Palettes and Palates: Artist Cookbooks

[Claes Oldenberg, Spoonbridge and Cherry]

They paint food— from 17th century still life paintings to Andy Warhol’s Campbell’s soup cans.
They cook foodnot always as successfully; taste can be secondary, but it always looks good.

The French Impressionists and Post-Impressionists knew a thing or two about good food. You can recreate meals from Renoir’s Table, Matisse: A Way of Life in the South of France, Cezanne and the Provencal Table, Toulouse-Latrec’s Table, and Monet’s Table, which proves that the gardens at Giverny didn’t just look good. Vincent Van Gogh wasn’t known for domesticity, but Van Gogh’s Table explores the role of the cafe in the artist’s life with recipes from the Auberge Ravoux where he took his meals.

The Artist’s Palate looks at the private lives and appetites of artists from Michelangelo and Mary Cassatt to Jackson Pollock, Andy Warhol, and Jeff Koons. It mixes family snapshots, artwork, and personal memorabilia with recipes created by contemporary chefs like Mario Batali, Ming Tsai, and Jean-Georges Vongerichten.

Frieda’s Fiestas is part scrapbook, part recipe collection, detailing the meals and events in the life of Frieda Kahlo.

A Painter’s Kitchen: Recipes from the Kitchen of Georgia O’Keeffe shows us that her cooking, like her art, tends to be compelling, over-blown, and not to everyone’s taste. Who’s up for a garlic sandwich with fried locust blossoms? Also specific in its appeal is the Futurist Cookbook. Dishes are provocative, tactile, and often bizarre: chicken stuffed with steel ball bearings (removed before serving), raw onion ice cream, and an appetizer of olives, fennel, and kumquat that is supposed to be eaten with one hand while the other caresses a progression of textures, from sandpaper to velvet.

Salvador Dali’s Les Diners de Gala is a gastro-surrealistic journey of surprisingly precise and well-grounded cooking. Who knew that Dali had once dreamed of becoming a chef? Recipes are full of luxuries and exotica like towering crustacean tableaux, veal stuffed with snails, and frog leg turnovers, and nearly every other dish is showered with caviar or encased in aspic.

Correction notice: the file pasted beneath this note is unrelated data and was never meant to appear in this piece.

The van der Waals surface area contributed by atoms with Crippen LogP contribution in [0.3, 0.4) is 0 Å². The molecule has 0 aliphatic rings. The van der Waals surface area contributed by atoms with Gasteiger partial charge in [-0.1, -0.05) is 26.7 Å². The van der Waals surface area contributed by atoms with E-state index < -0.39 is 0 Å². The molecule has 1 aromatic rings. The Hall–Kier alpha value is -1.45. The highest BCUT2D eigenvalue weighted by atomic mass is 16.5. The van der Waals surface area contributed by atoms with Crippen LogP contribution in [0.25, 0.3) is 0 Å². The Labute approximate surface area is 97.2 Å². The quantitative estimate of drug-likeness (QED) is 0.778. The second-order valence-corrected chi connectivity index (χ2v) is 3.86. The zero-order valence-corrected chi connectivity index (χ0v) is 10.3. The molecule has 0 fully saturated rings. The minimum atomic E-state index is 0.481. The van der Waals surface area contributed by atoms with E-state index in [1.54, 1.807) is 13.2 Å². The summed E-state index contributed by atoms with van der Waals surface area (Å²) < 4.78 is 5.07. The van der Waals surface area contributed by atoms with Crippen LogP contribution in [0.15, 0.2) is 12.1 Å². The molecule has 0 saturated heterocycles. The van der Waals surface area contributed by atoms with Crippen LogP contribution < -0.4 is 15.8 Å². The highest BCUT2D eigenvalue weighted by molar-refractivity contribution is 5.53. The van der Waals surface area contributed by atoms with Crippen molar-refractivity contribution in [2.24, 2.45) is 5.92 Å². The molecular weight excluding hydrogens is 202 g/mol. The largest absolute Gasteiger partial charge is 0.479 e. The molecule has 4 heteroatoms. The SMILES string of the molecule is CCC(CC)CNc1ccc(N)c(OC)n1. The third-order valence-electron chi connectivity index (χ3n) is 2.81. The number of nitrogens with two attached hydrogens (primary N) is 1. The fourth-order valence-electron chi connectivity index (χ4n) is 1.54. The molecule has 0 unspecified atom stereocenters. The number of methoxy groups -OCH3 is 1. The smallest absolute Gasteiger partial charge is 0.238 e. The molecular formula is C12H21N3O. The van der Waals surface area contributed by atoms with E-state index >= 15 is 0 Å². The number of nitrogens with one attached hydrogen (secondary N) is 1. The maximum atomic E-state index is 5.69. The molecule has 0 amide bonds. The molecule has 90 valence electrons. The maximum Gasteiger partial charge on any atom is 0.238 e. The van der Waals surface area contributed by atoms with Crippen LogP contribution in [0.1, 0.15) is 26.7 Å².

Contemporary art museums will occasionally solicit recipes from their rosters of living artists. Often they are more notable for the artist selection process than for the food. One exception is the California Artists Cookbook, from the San Francisco Museum of Modern Art. The food-centricism of the 1980’s Bay Area is reflected in both the artists’ work and the sophistication of their global recipe contributions. It appeared just a few years after The Museum of Modern Art Artists’ Cookbook, and the contrasting local scenes for both food and art is striking. More conversation about food than proper cookbook, some of the high points of the MOMA book include Helen Frankenthaler’s complaint about the dearth of red leaf lettuce in New York’s markets, Louise Bourgeouis railing against the provincial nature of American cookery, and Will Barnett taking us through his favorite bakery.

Food is another medium for artists to explore through color, form, texture, and visual presentation. The culinary arts, like the fine arts, can speak to history and culture, religion and ethnicity.  Each can be site-specific and performative, or solitary aesthetic experiences. Artists and cooking: it’s a natural crossover.


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